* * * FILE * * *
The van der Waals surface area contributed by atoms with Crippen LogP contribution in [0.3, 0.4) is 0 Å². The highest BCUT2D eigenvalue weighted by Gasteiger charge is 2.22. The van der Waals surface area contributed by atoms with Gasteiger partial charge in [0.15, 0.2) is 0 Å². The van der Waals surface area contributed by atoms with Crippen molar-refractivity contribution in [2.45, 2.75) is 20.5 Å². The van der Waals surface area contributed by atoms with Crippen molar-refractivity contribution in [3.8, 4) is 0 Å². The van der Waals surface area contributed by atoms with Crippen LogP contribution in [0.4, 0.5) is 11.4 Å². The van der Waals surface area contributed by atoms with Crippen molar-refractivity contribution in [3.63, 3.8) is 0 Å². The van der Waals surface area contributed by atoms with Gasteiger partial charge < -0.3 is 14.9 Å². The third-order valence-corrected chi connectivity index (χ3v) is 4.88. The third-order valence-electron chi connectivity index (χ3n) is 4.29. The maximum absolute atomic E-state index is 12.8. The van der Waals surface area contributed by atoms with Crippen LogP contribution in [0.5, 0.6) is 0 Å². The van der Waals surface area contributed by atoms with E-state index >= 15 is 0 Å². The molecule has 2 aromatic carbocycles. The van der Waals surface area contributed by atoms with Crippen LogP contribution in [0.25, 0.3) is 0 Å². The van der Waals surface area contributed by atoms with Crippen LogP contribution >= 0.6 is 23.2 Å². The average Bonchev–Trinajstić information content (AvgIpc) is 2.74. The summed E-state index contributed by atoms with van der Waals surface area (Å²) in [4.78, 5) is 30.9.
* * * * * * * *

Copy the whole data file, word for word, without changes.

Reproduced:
The van der Waals surface area contributed by atoms with Crippen LogP contribution in [0.3, 0.4) is 0 Å². The highest BCUT2D eigenvalue weighted by Gasteiger charge is 2.22. The van der Waals surface area contributed by atoms with Gasteiger partial charge in [0.15, 0.2) is 0 Å². The van der Waals surface area contributed by atoms with Crippen molar-refractivity contribution in [2.45, 2.75) is 20.5 Å². The van der Waals surface area contributed by atoms with Crippen molar-refractivity contribution in [3.8, 4) is 0 Å². The van der Waals surface area contributed by atoms with Crippen LogP contribution in [0.4, 0.5) is 11.4 Å². The van der Waals surface area contributed by atoms with Crippen molar-refractivity contribution in [3.63, 3.8) is 0 Å². The van der Waals surface area contributed by atoms with Gasteiger partial charge < -0.3 is 14.9 Å². The third-order valence-corrected chi connectivity index (χ3v) is 4.88. The third-order valence-electron chi connectivity index (χ3n) is 4.29. The maximum absolute atomic E-state index is 12.8. The van der Waals surface area contributed by atoms with Crippen LogP contribution in [0.5, 0.6) is 0 Å². The van der Waals surface area contributed by atoms with E-state index >= 15 is 0 Å². The molecule has 2 aromatic carbocycles. The van der Waals surface area contributed by atoms with Crippen LogP contribution in [0.25, 0.3) is 0 Å². The van der Waals surface area contributed by atoms with Crippen LogP contribution >= 0.6 is 23.2 Å². The average Bonchev–Trinajstić information content (AvgIpc) is 2.74. The summed E-state index contributed by atoms with van der Waals surface area (Å²) in [4.78, 5) is 30.9.